Apple Vision Pro: Worth the Hype or a Painful Purchase?

By Adedayo Ebenezer Oyetoke Published on: April 19th 2024 | 4 mins, 699 words Views: 269



The tech world collectively gasped when Apple unveiled the Vision Pro, its foray into the mixed-reality (MR) market. Promises of a seamlessly blended physical and virtual world danced in our heads. But early adopters are now experiencing a different kind of reality – one filled with black eyes, sore necks, and a touch of buyer's remorse.


Let's face it, a few growing pains are par for the course with new technology. Remember the first iPhones and their tendency to spontaneously launch into a game of dial-a-stranger every time you brushed your cheek against the screen? We chuckle now, but back then, it wasn't exactly a laughing matter.


However, the issues plaguing the Vision Pro seem to be more than just minor inconveniences. The culprit? The headset's hefty weight and, according to reports, a less-than-stellar fit. Imagine strapping a 12.9-inch iPad Pro to your face – that's roughly the weight we're talking about here.

A Shiner from the Future?

Users are complaining of literal black eyes caused by the pressure of the headset on their cheeks. Think of getting a hickey from a particularly enthusiastic vacuum cleaner. Not exactly the sleek, futuristic look Apple was aiming for.

Emily Olman, a media officer, shared her experience with MarketWatch: "I wasn't able to use it very much the first few weeks because the fit was just off. I got superdark black eyes." Ouch. Talk about a rude awakening from the virtual world.

Neck Pain? There's an App for That (Hopefully)

The weight issue doesn't stop at facial woes. The Vision Pro's front-loaded design is causing neck pain for many users. Imagine holding a heavy textbook in front of your face for an extended period. That's the kind of strain some folks are experiencing.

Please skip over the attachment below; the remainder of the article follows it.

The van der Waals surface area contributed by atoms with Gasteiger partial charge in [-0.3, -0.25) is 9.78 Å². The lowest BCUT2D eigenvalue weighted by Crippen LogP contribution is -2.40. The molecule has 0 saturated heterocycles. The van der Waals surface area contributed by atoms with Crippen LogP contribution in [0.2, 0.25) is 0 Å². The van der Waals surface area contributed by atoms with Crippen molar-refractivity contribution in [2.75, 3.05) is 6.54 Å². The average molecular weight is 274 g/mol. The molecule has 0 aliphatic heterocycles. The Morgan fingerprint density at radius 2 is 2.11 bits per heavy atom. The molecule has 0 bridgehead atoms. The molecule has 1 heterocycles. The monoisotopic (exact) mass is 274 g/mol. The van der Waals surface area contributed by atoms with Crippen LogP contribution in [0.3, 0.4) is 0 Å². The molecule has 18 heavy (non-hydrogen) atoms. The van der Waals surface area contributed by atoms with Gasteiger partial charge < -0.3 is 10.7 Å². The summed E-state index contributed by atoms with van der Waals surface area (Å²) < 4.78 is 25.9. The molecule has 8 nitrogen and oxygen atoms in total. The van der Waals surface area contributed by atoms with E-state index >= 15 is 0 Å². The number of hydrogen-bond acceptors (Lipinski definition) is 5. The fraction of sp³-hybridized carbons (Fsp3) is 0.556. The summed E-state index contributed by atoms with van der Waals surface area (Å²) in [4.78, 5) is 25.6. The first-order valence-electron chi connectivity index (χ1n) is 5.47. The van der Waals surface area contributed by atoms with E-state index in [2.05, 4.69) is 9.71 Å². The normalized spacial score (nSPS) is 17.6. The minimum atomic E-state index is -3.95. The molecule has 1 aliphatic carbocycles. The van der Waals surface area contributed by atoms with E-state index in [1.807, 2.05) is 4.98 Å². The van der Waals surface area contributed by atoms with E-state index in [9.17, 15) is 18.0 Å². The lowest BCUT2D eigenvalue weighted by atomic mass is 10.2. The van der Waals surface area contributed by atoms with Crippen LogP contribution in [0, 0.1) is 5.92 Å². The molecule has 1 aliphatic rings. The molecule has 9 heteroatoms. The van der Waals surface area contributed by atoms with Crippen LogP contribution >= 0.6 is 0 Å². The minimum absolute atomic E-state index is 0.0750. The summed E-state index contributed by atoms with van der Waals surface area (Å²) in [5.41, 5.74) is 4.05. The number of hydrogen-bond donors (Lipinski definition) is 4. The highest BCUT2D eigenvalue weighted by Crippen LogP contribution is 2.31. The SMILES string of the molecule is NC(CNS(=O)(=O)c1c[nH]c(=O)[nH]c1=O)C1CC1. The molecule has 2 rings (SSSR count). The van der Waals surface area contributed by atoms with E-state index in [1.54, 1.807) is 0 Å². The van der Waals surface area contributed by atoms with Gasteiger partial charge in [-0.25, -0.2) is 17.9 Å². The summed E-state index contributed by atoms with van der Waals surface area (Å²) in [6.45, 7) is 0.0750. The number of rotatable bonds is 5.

Apple prides itself on user-centric design, but the one-size-fits-all approach seems to be falling short with the Vision Pro. The current strap design doesn't offer enough adjustability for various head shapes and sizes. This can lead to the headset pinching or digging into certain areas, causing discomfort and potential bruising.

Is the Vision Pro Doomed?

Before we all write off the Vision Pro as a colossal flop, it's important to remember that new tech often requires adjustments. Apple recommends taking breaks every 20-30 minutes and stopping use if you feel discomfort. Some users have found relief with after-market head straps and padding solutions.

There's also the possibility that Apple will address the fit issues in future iterations. However, with a price tag rumored to be north of $3,500, early adopters might be feeling a bit like beta testers for a product that wasn't quite ready for prime time.

These are early days for the technology, and teething problems are to be expected.  Here's what we can take away:

  • User feedback matters. The complaints highlight a clear design flaw that Apple needs to address.
  • Adjustable straps and ergonomic design are crucial for long-term comfort in VR headsets.
  • Learning from the competition. Other VR headset manufacturers have made significant strides in comfort and fit. Apple should take note.

The Verdict: Wait and See

The Apple Vision Pro is a powerful piece of kit with the potential to revolutionize the way we interact with the world. However, the current fit issues are a significant hurdle.


Here's the takeaway: If you're an early adopter with a high tolerance for pain (and a hefty wallet), the Vision Pro might be worth the gamble. But for most of us, it's probably best to wait and see how Apple addresses these comfort concerns before taking the plunge. In the meantime, we can keep an eye out for those virtual reality black eyes – they might be the new tech trend we never asked for.


The potential of mixed reality is undeniable. It promises to revolutionize everything from gaming and entertainment to education and professional applications. However, for this technology to truly take off, comfort needs to be a top priority. Users shouldn't have to choose between a cutting-edge experience and a throbbing headache.

Hopefully, Apple will listen to the cries of its black-eyed and sore-necked customers and make adjustments to the Vision Pro. After all, the future of mixed reality shouldn't be a pain in the neck (or the face).

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